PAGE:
Sophie, meanwhile, resigns her job as a dance instructor for little girls with the goal of creating thirty dances in thirty days for her friends to watch on YouTube, though, as Jason informs her, her friends won’t want to watch them. An awkward dancer with no choreographic skills, she fails at this immediately; even her attempts at exercise are pathetic. All too easily, and because the devil finds work for idle hands, she slips into an affair with the fiftyish, very straight Marshall (David Warshofsky), a banner manufacturer who lives with his alienated nine- or ten-year-old daughter, Gaby (Isabella Acres), in a suburb. Later, she tries to get back her dance-studio job, only to be humiliated by landing in reception.
Self-consciously quirky and calculatedly listless—July’s signature tone—The Future lurches pleasingly into surrealism when Jason, sensing that Sophie is about to admit her infidelity, grasps her head and stops time. He later goes to the Pacific shore to seek spiritual advice from the Moon (voiced by Putterlik) and, since it can offer no help, pulls it into the tide. At the dance studio, Sophie encounters two pregnant friends and, in another surreal moment, fantasizes their children coming there as married adults with a child of their own (one of the mothers having died) while she remains a childless thirtysomething with the same lame job. Despite Jason’s and Sophie’s awakenings, the most existentially aware character is the ailing Paw Paw, who (voiced by July) warbles a plaintive voice-over narration.
Each lanky, mop-haired and dorky, Jason and Sophie could pass as siblings: July films them symmetrically, sitting opposite each other, knees up, on a sofa with their laptops, or facing each other on the extremities of the frame, the space between them ominously huge. Although July offers little in the way of psychology, it can be surmised from Sophie’s flight into the bed of the virile but otherwise unsuitable Marshall that the couple’s sex life has petered out during their five years together. A woman who avows that she wants to be watched, but who can’t complete her YouTube project, she finds herself in the company of an objectifying male who says he wants to watch her all the time. But having cast herself in the role of his surrogate wife—they barbecue in his back garden, she sees him off to work in the morning—Sophie rebels against her willed self-effacement. Reuniting herself with a voluminous yellow T-shirt, for all intents and purposes an asexualizing “blankie,” she climbs into it, covers her head, and finally creates the kind of subversive dance she had attempted to create earlier. It ruins Marshall’s illusion that they are soul mates, and he walks away in disgust. In simultaneously creating art and curtailing the male gaze, Sophie has freed herself to return to her real soul mate, Jason.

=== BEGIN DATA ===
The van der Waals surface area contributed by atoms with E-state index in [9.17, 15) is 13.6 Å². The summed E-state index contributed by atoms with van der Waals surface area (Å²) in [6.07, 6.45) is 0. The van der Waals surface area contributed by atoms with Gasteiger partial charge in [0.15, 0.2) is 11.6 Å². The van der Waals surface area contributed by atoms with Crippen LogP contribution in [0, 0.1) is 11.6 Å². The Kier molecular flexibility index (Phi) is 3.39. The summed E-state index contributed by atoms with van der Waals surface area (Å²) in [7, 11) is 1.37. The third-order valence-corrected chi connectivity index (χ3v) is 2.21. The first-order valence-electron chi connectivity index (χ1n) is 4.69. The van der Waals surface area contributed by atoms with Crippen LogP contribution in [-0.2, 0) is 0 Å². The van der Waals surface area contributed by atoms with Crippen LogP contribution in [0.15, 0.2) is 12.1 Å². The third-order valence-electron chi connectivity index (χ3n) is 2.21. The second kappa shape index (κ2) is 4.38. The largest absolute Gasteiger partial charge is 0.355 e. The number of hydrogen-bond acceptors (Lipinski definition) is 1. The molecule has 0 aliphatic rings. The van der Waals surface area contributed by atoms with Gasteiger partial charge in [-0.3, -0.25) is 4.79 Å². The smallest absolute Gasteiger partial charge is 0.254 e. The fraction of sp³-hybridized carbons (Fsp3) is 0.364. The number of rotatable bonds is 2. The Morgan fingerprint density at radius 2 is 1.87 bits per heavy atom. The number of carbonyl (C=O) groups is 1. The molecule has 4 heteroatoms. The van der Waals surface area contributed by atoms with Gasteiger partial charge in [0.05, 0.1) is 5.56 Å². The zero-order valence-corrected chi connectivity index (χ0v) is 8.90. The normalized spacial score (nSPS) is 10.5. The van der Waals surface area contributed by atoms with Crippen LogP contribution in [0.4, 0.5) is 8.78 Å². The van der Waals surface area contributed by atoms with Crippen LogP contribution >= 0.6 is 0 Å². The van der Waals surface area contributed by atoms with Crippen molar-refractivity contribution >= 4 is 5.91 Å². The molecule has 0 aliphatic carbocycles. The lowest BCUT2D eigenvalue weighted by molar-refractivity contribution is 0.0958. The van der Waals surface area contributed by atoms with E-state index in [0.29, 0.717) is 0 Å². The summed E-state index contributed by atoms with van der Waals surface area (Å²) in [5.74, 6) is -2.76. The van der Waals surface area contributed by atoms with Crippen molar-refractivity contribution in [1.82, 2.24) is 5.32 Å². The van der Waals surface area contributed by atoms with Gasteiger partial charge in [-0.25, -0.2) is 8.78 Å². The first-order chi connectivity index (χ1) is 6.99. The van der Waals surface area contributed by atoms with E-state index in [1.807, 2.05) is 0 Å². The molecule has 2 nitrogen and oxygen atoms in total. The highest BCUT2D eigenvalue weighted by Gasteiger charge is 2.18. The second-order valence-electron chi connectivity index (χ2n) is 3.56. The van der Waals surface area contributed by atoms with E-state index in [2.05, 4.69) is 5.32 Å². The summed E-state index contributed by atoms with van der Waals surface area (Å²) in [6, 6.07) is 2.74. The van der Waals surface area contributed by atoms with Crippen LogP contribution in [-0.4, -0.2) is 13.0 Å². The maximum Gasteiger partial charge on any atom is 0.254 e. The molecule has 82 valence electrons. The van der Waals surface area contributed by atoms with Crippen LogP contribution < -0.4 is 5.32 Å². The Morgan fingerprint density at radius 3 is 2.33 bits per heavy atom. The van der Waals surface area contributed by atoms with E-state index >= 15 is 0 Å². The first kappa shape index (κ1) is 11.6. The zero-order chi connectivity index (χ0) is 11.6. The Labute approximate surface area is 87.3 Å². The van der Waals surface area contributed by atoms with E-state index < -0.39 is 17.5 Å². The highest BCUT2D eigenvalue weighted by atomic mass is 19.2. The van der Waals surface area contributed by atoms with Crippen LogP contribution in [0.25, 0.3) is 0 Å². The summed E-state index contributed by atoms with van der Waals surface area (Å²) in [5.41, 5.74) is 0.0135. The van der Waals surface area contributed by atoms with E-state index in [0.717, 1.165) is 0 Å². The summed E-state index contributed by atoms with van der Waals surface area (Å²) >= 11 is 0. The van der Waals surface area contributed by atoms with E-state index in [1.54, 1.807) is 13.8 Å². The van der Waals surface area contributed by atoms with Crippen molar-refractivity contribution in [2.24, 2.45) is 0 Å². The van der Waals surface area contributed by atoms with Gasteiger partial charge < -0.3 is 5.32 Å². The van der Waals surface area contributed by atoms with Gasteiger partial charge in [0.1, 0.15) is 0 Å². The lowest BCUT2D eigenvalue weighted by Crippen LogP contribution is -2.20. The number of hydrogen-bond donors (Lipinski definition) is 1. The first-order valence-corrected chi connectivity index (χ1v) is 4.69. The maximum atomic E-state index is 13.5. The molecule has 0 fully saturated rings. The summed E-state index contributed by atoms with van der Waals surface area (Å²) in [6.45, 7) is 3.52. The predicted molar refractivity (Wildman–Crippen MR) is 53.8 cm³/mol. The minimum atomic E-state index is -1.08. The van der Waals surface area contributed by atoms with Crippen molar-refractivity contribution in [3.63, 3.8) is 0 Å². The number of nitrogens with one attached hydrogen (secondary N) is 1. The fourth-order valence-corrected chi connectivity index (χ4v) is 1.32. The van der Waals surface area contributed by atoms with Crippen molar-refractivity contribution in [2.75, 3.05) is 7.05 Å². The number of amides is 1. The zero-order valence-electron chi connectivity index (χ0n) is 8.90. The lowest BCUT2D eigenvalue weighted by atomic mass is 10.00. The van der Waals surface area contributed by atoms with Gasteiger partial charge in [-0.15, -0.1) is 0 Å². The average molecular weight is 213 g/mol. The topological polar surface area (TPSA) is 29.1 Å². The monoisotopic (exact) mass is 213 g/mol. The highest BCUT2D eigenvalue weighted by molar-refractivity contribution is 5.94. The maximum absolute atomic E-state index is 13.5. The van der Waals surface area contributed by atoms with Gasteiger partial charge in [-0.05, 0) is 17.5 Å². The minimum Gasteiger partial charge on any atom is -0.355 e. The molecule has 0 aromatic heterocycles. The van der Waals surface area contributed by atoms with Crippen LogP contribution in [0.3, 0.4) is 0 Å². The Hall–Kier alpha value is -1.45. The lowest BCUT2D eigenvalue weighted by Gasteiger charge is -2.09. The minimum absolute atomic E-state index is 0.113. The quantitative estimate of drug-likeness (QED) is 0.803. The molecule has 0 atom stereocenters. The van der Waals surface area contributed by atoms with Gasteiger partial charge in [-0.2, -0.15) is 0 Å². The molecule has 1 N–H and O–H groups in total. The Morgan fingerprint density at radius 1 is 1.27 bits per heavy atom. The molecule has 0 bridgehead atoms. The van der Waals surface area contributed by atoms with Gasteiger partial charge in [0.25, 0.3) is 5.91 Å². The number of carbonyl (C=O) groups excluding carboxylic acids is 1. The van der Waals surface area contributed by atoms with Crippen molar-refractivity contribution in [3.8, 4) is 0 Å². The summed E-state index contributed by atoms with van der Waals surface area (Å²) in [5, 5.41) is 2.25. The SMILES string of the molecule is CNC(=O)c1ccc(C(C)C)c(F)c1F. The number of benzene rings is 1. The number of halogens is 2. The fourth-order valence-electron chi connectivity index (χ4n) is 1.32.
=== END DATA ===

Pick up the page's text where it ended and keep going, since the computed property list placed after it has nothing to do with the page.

Unlike Me and You, however, The Future ends ambivalently, though Jason and Sophie have learned respectively that spiritual questing and diving into the first available romantic bolt-hole cannot be sustaining. They have grown—as July has as a filmmaker, one seemingly better equipped now to marry images and ideas. Playfully expressed, if serious in intent, her use of infantile scatological language, her verbal delineation of one man’s pedophiliac longing and elliptical visualizations of teenagers having oral sex unfortunately outweighed Me and You’s slowburning, central love story. In her new film, she doesn’t clog the canvas and her storytelling is consequently sharper and more potent. Six years on her, her future is still bright.
Graham Fuller has written about cinema for Sight & Sound, Film Comment, The New York Times, and The Los Angeles Times, among many other publications. His Website is at inalonelyplace.com.
Copyright © 2011 by Cineaste Magazine
Cineaste, Vol. XXXVI, No. 4